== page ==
“War is a drug” was the undercurrent to
Kathryn Bigelow’s The Hurt Locker. In
Erik Poppe’s A Thousand Times Good Night,
it’s the tidal wave that threatens to dislodge maternal domesticity. Poppe’s
film screens in competition as part of the Chicago International Film Festival
and offers an interesting middle-ground approach to what one would expect from
a festival setting. There’s a distinct Hollywood-aura to its production;
centralized largely on reinforcing dimensions of maternal and paternal duties along
with emphasizing the ideal of a nuclear family. But Poppe’s film is an effort
of steady subversions where genuine effort is placed on immersing the audience
in a dilemma of moral and social consequence. Targeting the problematic nature
of media consumption, Poppe creates a layered character whose obligations rest in
photographing incidents of global concern. The hazardous nature of her work
tests her commitment to a social movement versus the concerns of her immediate
family. It’s a beautifully constructed character that anchors A Thousand Times Good Night, wherein the
success of the entire film can be placed solely on Juliette Binoche.
The picture opens with a visually stimulating sequence that sees Rebecca (Juliette Binoche) photographing the ritual of a suicide bomber. From ceremonial to disastrous, Rebecca finds herself in the crosshairs of the explosion. In what is later described as only another one of her many brushes with death, Rebecca’s husband threatens to leave her if she continues with her dangerous work. While Poppe’s subversion of gender roles may seem like a new take, Rebecca’s husband functions as a purveyor of reestablishing normative roles. The trajectory of the picture loses its way as issues of domesticity arise and Rebecca’s new maternal obligations encumber her vital spirit. Finding solace in sharing her war stories with her daughter, the film becomes a persuasive, if not obvious, critique on contemporary media consumption. Citing whatever Paris Hilton headline overtaking news regarding African genocide, A Thousand Times Good Night looks to denounce the recent slew of pictures that show disaffected teens immersing themselves in the material (Spring Breakers and The Bling Ring). In Poppe’s film, the youthful vigor of Rebecca’s social consciousness brings mother and daughter together, even if the familial and professional combination proves to be troublesome.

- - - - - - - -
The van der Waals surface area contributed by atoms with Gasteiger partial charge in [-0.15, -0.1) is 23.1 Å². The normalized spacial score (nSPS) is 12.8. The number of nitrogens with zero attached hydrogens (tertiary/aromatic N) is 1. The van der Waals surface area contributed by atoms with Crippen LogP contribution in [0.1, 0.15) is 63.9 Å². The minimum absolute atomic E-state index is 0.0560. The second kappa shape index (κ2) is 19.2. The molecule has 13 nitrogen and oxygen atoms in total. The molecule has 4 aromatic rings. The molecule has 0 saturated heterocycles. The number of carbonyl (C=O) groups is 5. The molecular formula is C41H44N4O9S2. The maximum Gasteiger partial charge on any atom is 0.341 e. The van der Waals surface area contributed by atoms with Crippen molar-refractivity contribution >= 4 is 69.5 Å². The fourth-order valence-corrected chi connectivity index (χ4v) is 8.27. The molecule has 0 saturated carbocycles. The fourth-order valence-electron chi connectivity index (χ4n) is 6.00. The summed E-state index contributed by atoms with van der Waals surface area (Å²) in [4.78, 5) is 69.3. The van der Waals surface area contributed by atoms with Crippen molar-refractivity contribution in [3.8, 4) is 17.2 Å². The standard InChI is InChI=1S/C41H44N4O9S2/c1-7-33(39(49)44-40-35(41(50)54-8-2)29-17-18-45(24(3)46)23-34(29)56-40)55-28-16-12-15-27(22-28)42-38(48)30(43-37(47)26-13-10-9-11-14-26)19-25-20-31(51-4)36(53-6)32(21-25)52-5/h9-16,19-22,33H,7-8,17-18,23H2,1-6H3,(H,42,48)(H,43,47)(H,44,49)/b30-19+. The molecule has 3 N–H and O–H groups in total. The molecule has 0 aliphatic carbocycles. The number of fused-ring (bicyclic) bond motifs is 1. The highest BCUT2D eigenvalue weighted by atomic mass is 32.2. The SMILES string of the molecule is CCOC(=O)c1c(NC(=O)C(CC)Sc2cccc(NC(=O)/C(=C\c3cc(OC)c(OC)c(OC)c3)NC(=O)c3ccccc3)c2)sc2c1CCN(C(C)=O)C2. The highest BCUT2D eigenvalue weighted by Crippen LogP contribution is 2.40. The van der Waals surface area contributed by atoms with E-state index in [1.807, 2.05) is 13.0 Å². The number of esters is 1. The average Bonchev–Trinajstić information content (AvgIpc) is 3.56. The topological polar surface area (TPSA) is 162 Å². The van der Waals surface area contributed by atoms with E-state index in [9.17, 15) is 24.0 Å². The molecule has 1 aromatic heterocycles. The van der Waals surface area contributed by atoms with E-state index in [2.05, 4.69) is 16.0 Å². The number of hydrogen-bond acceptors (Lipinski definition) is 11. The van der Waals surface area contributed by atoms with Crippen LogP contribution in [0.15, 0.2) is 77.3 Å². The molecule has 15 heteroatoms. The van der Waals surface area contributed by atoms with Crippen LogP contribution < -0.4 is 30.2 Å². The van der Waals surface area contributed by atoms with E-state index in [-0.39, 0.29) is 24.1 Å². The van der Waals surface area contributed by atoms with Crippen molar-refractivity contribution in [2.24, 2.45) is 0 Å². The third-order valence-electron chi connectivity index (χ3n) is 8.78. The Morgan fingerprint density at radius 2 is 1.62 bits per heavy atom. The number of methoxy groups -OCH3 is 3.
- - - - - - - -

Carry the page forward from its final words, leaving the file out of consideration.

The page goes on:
As fantastic as Binoche is throughout the picture, problems arise when Poppe proves incapable of melding his various thematic touchstones (familial disputes, domestic obligations, gender dichotomies, and unrelenting professionalism) with much efficiency. And when the picture begs to answer hard questions, Poppe lobbies a softball. Unlike Bigelow’s aforementioned film, A Thousand Times Good Night becomes so encumbered with its various plot points that it justifies an ending to resolve them all in the simplest way possible. Yet that simplicity is precisely what the picture harbors its greatest distrust for: media that relishes in its ability to hide the hard truth from its viewers. By becoming everything it’s against, A Thousand Times Good Night limits its scope and becomes an exercise of superficial value. We can talk about the ideals the film posits, but actually employing them? Nah.